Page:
Formula 1 will introduce a huge raft of technical changes for 2022, with next year's cars set to look very different to the ones on track this year.
The move represents a huge test for the teams but one hidden challenge is that of pit-stops. With a switch to 18 inch wheels incoming, as well as aero devices in the wheel area, pit crews will have to adapt to a very different experience to what they're used to at the moment.
McLaren's James Key explained to media, including RacingNews365.com, some of the challenges that the team have identified ahead of next season.
"I think there's an element of adaption, to be honest, on the pit-stop side," said Key, McLaren's Executive Director, Technical.
"It will have an implication. Obviously the wheel assemblies are different shapes, and heavier, so that's going to be a human-to-human thing to get used to really."
A real-world model of a car conforming to the new regulations was rolled out at Silverstone, with Formula 1 showcasing the future of the sport over the British Grand Prix weekend. Key says this helped with visualising some of the areas that offer more difficulties for the pit crews.
"We've also got different surfaces in that area as well, you see on the demonstrator car, you've got these, what are termed as, mudguards," Key explained.
"They're not mudguards, obviously, they're aerodynamic devices, but they look like mudguards over the front wheels. They won't get in the way, unless you're slightly misplaced. They certainly put an obstacle in the way of one of the guy's arms, who is replacing the front wheel or removing it.
"The drum surfaces are also different as well. And they're all prescribed geometries. So they're geometries that everyone will have. But they represent different challenges. I think brake drum geometries, for example, now are unique to each team, and they do play their role in how efficient your wheel on condition is, for example.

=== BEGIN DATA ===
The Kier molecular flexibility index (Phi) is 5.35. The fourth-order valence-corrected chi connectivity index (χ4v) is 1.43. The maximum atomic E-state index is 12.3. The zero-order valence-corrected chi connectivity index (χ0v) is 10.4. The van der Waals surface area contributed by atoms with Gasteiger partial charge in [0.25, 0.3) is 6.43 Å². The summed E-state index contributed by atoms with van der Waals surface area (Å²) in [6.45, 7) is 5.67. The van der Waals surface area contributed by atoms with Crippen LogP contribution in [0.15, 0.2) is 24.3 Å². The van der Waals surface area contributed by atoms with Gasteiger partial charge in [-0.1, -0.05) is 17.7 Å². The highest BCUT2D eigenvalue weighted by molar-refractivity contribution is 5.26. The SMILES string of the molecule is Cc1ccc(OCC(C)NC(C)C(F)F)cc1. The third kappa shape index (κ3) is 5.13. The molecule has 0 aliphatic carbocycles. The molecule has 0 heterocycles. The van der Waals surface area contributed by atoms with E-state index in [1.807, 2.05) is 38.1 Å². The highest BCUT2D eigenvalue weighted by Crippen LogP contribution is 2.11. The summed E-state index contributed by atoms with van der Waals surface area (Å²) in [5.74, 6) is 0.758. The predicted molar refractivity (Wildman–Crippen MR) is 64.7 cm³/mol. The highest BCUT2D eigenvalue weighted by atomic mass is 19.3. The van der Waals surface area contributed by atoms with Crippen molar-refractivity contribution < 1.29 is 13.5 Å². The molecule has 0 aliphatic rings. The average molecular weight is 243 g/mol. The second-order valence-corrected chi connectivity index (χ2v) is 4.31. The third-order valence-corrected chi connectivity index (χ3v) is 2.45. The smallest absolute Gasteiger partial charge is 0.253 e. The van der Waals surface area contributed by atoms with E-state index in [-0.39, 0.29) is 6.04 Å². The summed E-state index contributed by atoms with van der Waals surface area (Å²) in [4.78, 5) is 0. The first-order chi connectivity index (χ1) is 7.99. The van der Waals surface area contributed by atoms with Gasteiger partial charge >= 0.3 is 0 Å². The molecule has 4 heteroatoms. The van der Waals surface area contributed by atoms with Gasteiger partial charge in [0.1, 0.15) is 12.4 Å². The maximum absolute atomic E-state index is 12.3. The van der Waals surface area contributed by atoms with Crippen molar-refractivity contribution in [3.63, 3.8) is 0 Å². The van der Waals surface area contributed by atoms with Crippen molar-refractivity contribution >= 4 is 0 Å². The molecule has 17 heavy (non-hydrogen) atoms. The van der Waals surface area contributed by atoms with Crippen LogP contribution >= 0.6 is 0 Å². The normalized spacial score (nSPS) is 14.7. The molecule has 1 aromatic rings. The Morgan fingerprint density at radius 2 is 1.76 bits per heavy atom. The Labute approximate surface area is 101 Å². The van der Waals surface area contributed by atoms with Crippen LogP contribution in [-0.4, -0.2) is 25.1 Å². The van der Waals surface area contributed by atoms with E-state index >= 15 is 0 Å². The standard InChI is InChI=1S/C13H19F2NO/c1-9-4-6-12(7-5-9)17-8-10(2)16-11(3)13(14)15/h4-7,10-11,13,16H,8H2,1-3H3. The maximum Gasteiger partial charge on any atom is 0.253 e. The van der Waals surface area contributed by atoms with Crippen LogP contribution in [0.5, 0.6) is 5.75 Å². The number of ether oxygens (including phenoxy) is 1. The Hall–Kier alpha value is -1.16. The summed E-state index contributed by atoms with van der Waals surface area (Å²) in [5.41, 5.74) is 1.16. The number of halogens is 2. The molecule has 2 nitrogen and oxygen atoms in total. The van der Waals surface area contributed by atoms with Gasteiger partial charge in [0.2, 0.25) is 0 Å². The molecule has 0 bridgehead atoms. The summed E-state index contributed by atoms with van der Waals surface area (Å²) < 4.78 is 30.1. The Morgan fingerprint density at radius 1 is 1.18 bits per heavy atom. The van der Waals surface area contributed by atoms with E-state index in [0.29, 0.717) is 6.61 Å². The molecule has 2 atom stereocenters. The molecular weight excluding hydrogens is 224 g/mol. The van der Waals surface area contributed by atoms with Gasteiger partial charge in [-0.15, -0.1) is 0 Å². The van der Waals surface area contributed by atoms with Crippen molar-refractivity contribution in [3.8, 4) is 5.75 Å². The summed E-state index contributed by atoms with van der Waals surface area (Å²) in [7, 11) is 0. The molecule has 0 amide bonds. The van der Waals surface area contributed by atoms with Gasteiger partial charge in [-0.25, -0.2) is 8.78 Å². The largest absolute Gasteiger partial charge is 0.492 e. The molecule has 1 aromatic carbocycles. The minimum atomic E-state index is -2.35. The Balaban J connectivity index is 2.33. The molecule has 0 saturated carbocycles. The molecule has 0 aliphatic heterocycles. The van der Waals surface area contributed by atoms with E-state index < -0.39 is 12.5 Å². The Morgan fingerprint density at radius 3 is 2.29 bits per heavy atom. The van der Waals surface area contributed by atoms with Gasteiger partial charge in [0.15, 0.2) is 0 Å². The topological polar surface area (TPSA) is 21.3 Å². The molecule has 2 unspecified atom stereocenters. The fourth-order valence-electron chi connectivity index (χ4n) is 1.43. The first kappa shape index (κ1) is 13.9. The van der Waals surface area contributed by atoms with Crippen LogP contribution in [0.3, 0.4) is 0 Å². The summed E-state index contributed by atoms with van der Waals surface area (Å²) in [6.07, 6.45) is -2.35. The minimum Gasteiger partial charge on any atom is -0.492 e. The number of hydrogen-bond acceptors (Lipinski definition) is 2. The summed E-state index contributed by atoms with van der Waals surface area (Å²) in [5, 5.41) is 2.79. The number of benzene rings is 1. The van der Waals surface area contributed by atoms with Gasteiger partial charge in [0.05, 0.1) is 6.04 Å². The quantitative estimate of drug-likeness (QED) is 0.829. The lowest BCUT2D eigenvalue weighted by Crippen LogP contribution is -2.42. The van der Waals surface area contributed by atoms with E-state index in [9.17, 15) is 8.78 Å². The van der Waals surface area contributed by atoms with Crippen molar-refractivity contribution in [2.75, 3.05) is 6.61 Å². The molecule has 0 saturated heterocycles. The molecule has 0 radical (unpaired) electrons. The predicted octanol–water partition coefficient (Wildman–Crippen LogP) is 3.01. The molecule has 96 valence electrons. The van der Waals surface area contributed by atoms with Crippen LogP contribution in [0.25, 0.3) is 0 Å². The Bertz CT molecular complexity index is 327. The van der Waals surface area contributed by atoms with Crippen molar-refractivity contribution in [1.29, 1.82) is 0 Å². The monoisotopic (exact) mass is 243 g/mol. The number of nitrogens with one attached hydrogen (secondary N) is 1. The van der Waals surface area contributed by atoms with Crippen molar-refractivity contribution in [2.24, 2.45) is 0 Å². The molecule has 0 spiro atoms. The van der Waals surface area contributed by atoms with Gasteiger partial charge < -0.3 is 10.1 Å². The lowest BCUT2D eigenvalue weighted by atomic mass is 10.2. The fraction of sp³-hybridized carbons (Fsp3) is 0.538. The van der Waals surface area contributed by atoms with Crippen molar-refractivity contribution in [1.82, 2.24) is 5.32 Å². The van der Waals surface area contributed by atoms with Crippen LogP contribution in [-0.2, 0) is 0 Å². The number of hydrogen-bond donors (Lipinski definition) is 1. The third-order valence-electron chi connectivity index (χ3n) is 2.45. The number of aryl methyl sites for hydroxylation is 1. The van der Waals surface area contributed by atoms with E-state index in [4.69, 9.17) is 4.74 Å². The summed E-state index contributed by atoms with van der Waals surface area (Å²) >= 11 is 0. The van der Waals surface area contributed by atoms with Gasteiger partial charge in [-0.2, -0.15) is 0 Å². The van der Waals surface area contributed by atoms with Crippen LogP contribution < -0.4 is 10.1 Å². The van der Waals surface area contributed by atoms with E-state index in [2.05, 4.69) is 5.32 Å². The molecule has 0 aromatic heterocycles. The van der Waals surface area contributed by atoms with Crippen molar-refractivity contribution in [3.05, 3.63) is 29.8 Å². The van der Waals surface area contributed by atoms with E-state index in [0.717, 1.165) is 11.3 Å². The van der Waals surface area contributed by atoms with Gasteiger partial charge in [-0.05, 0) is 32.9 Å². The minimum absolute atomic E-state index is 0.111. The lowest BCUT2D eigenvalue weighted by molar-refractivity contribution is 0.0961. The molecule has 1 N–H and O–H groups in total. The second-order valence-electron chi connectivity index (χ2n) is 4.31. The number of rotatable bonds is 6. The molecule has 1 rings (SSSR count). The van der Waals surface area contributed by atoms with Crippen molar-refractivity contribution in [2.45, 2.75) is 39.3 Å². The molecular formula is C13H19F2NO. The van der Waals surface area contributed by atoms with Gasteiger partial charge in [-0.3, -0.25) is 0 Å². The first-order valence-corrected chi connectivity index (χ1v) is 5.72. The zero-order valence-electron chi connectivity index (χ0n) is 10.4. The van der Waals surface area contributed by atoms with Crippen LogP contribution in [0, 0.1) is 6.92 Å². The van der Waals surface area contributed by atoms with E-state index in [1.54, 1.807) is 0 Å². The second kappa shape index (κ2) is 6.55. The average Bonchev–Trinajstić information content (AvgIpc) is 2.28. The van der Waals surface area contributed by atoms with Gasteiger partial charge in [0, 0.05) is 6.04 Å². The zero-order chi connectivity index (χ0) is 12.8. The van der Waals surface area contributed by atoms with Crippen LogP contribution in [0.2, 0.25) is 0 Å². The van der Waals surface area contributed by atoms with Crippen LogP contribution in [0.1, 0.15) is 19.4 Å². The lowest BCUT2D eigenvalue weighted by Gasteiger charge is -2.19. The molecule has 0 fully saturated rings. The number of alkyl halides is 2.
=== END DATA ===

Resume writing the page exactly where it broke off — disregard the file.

"So we've all got exactly the same lessons to learn here, but some of it will be human."
The switch from 13 to 18 inch wheels also means increased weight. As such, the highly practiced art of the pit-stop will now need to be refined with a completely different wheel weight.
"With those heavier wheel rims, some of it will be technique. And so choreography, almost, between the players on how we adapt to the fact we've got different surfaces," added Key.
"Beyond that, as other challenges of pit-stops, the cars are heavier, the front wings are going to be very different... they're sticking out in front of the nose now, they're less well supported than perhaps the wings we are used to, so how are you going to get your front jack to work?
"There's many other stories here for these new cars that need to be figured out still. But there's obviously a lot of background discussions. Undoubtedly, there'll be some prep work, factory based prep work to do with that as well, so we hit the season with the best chance possible of getting it right."